|Win McNamee / Getty Images|
"Senators from both parties have reached an agreement on legislation that would expand the ability of veterans to seek government-paid medical care outside the network of the VA medical system.
"Sen. Bernie Sanders, an independent from Vermont who is chairman of the Veterans Affairs Committee, was joined by Arizona Republican Sen. John McCain in making the announcement Thursday on the Senate floor."
|Paolo Pellegrin / Magnum|
"Ever since President Obama signed an executive order, on his second day in office, to close the prison at Guantanamo Bay, Republicans have blocked the effort with a steady stream of obstacles, including cutting funding for prisoner transfers to the U.S. and calling for impossible guarantees that released detainees would never pose a threat to America. As the White House's political will to overcome these hurdles waned, Obama’s supporters had reason to wonder if he would make good on his promise.
"But when Obama exchanged five Taliban prisoners being held at Guantanamo for U.S. soldier Bowe Bergdahl, he demonstrated that despite the best efforts by Republicans to keep scores of men - most of them never charged with any crime - detained indefinitely, he has the power to both move prisoners and close the prison he once called a 'stain on America.' And he stands by his decision."
|Dan Balilty / Associated Press|
"In an almost predictable response to recent developments, Israel announced plans to expand construction in East Jerusalem and in Jewish settlements in the West Bank, drawing Palestinian outrage and deepening tensions with the United States.
"The announcement Thursday followed the creation of a new Palestinian unity government established in agreement with Hamas, which Israel and the U.S. regard as a terrorist organization.
"The Israelis are furious about not only the new government but also its acceptance by the U.S. The settlement construction, announced Wednesday night, was widely seen as a jab at both the Palestinians and the Americans."
|Rani Molla / Wall Street Journal|
"The Heat and the Spurs aren't the only winners this postseason. The sponsors of NBA arenas get about $4 million of exposure, or soft advertising, for each home game their team plays, regardless of who wins.
"The estimate is based on advertising research company Kantar Media's study of ancillary media surrounding playoff games. Camera pans to the outside of the arena and players flying over an arena sponsor's logo — Barclay's, American Airlines, Staples — only make up about 1 minute of exposure during playoff games, Tracy Schoenadel, VP of sports and sponsorship solutions at Kantar, said. The rest of the soft advertising comes from outside media — TV news coverage, print articles — leading up to and following a game. Kantar weights each mention to come up with the overall value by considering, for example, a TV station's audience size or whether a newspaper image is in color or black and white."
|Joe Skipper / Reuters|
"Florida Governor Rick Scott used his veto pen sparingly on Monday, signing a record $77 billion state budget that balanced spending on programs favored by his Republican supporters in the state legislature against the concerns of fiscally conservative voters.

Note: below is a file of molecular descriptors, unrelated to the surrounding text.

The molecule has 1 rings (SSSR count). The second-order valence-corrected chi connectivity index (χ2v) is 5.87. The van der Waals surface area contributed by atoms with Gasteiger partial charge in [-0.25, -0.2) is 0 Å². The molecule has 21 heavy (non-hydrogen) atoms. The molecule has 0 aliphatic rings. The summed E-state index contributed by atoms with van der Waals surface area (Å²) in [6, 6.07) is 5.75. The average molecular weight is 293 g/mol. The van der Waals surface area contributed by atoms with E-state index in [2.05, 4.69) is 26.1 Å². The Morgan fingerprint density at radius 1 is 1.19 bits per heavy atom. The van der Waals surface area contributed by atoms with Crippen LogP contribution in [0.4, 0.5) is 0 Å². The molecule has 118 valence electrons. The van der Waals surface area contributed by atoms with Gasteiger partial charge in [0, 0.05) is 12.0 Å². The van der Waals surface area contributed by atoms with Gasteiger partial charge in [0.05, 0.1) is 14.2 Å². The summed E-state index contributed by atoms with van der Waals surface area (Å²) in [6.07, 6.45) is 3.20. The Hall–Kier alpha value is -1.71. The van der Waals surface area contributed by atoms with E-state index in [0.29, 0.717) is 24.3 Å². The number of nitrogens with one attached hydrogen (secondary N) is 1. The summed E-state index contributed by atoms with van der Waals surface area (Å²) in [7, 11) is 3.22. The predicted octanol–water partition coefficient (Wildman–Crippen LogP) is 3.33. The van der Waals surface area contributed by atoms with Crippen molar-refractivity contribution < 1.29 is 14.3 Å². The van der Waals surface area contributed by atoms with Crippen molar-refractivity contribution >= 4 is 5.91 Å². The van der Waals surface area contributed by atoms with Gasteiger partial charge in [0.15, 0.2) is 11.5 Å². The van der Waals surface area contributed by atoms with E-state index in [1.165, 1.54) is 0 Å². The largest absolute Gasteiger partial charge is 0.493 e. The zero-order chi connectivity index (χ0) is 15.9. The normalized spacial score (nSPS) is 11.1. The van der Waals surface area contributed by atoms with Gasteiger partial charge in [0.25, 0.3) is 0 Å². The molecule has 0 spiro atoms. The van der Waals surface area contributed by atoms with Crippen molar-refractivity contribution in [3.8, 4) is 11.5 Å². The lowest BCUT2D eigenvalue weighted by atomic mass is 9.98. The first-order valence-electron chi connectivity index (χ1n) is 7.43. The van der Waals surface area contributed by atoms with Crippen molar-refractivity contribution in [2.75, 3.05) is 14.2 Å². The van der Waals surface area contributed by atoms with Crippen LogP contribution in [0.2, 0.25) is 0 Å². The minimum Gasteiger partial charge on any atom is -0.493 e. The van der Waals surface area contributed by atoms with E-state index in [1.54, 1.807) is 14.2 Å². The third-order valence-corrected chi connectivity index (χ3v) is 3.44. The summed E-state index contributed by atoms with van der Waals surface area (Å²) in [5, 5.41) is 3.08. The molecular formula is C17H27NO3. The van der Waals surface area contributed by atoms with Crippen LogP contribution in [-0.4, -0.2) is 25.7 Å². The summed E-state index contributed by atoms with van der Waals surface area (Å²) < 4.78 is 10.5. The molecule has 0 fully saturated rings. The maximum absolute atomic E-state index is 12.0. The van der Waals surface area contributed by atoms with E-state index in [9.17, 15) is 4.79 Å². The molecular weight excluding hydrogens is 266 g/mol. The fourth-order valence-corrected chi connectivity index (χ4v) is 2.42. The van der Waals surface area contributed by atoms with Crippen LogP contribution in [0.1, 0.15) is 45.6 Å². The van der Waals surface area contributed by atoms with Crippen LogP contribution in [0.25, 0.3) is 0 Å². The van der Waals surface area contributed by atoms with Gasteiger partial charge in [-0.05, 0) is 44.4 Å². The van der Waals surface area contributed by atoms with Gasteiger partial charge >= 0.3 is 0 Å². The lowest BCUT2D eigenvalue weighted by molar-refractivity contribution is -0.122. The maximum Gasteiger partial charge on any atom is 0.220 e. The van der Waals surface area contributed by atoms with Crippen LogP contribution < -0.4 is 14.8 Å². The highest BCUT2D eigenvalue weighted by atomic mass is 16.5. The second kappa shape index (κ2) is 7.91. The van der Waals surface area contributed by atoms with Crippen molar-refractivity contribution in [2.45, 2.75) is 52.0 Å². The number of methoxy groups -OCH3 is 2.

"In announcing his fiscal decisions, Scott emphasized the budget's tax cuts and increases in state education support.
"Democrats still called it a 'pork-filled' election-year budget, pointing out that, although the bottom line for education is higher, the per-pupil state spending is $177 below its level of 2007-08, the first budget year of ex-Governor Charlie Crist, a former Republican now running against Scott as a Democrat."
|Don Emmert / AFP / Getty Images|
"Kutesa is the right-hand man of Uganda's military ruler, Gen. Yoweri Museveni. His last few years have been a revolving door of corruption, scandal, resignation, and reinstatement. In 2011, for example, he resigned for taking bribes from a British oil company—and at the same time using public money to renovate a hotel he owned. But he was reinstated shortly thereafter.
"That's just the most recent example. Kutesa was censured in 1999 for corruption. He was implicated in a 2007 scandal over $150 million in missing public money. (The case was dismissed on a technicality.) And he was named in a leaked 2009 diplomatic cable as being one of the inner circle of Uganda's corrupt ministers, too close to Museveni to be held accountable for his crimes.
And then there is Kutesa's perspective on homosexuality. Kutesa has been a strong supporter of Uganda's new anti-homosexuality law—which has led to a tenfold increase in anti-LGBT violence, according to a new study. As foreign minister, he has defended it many times in the Western media. And why should sex between consenting adults result in life imprisonment? 'The majority of Africans abhor this practice,' he said."
|Bebeto Matthews / AP Photo|
"Mayor Bill de Blasio announced a new task force Monday to overhaul how New York City's corrections system treats the mentally ill — both in jail and out — following the grisly deaths of two inmates with psychological problems.
"Corrections experts applauded the task force as an important first step in addressing the problem underscored in Associated Press reports on the deaths of two mentally ill inmates — one who an official said 'basically baked to death' in an overheated cell and another who sexually mutilated himself while locked up alone for seven days."